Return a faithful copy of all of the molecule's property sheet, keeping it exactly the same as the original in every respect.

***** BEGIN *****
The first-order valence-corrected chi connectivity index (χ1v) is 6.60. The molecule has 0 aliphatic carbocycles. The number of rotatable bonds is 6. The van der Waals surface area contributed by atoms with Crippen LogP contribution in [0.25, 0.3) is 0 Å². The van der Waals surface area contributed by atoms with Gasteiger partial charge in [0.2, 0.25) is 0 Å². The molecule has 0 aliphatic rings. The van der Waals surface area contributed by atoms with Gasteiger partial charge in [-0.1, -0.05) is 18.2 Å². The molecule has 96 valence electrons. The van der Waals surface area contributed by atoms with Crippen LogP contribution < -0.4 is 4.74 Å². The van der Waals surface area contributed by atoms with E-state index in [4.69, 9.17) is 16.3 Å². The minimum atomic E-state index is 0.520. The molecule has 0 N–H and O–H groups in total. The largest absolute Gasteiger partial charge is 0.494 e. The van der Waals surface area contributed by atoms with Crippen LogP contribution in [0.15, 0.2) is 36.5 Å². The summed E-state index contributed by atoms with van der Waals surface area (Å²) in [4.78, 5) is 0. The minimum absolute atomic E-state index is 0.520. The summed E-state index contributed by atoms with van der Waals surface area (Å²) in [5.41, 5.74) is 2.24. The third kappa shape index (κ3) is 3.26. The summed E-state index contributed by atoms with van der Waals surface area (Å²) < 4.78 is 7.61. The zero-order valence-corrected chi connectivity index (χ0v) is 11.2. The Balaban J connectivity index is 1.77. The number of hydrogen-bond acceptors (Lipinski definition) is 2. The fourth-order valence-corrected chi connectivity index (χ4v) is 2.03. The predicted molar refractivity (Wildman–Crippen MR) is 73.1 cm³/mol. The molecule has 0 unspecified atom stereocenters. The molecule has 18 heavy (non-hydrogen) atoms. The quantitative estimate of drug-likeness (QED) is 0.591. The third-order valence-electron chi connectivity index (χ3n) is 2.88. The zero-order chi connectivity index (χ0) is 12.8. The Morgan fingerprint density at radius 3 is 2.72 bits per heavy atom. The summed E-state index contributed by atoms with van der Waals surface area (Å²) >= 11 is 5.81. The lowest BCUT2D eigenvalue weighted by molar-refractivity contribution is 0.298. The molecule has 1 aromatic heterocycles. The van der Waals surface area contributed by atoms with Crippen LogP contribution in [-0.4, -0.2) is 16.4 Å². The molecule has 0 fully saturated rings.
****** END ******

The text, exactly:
The first-order valence-corrected chi connectivity index (χ1v) is 6.60. The molecule has 0 aliphatic carbocycles. The number of rotatable bonds is 6. The van der Waals surface area contributed by atoms with Crippen LogP contribution in [0.25, 0.3) is 0 Å². The van der Waals surface area contributed by atoms with Gasteiger partial charge in [0.2, 0.25) is 0 Å². The molecule has 0 aliphatic rings. The van der Waals surface area contributed by atoms with Gasteiger partial charge in [-0.1, -0.05) is 18.2 Å². The molecule has 96 valence electrons. The van der Waals surface area contributed by atoms with Crippen LogP contribution < -0.4 is 4.74 Å². The van der Waals surface area contributed by atoms with E-state index in [4.69, 9.17) is 16.3 Å². The minimum atomic E-state index is 0.520. The molecule has 0 N–H and O–H groups in total. The largest absolute Gasteiger partial charge is 0.494 e. The van der Waals surface area contributed by atoms with Crippen LogP contribution in [0.15, 0.2) is 36.5 Å². The summed E-state index contributed by atoms with van der Waals surface area (Å²) in [4.78, 5) is 0. The minimum absolute atomic E-state index is 0.520. The summed E-state index contributed by atoms with van der Waals surface area (Å²) in [5.41, 5.74) is 2.24. The third kappa shape index (κ3) is 3.26. The summed E-state index contributed by atoms with van der Waals surface area (Å²) < 4.78 is 7.61. The zero-order valence-corrected chi connectivity index (χ0v) is 11.2. The Balaban J connectivity index is 1.77. The number of hydrogen-bond acceptors (Lipinski definition) is 2. The fourth-order valence-corrected chi connectivity index (χ4v) is 2.03. The predicted molar refractivity (Wildman–Crippen MR) is 73.1 cm³/mol. The molecule has 0 unspecified atom stereocenters. The molecule has 18 heavy (non-hydrogen) atoms. The quantitative estimate of drug-likeness (QED) is 0.591. The third-order valence-electron chi connectivity index (χ3n) is 2.88. The zero-order chi connectivity index (χ0) is 12.8. The Morgan fingerprint density at radius 3 is 2.72 bits per heavy atom. The summed E-state index contributed by atoms with van der Waals surface area (Å²) >= 11 is 5.81. The lowest BCUT2D eigenvalue weighted by molar-refractivity contribution is 0.298. The molecule has 1 aromatic heterocycles. The van der Waals surface area contributed by atoms with Crippen LogP contribution in [-0.4, -0.2) is 16.4 Å². The molecule has 0 fully saturated rings.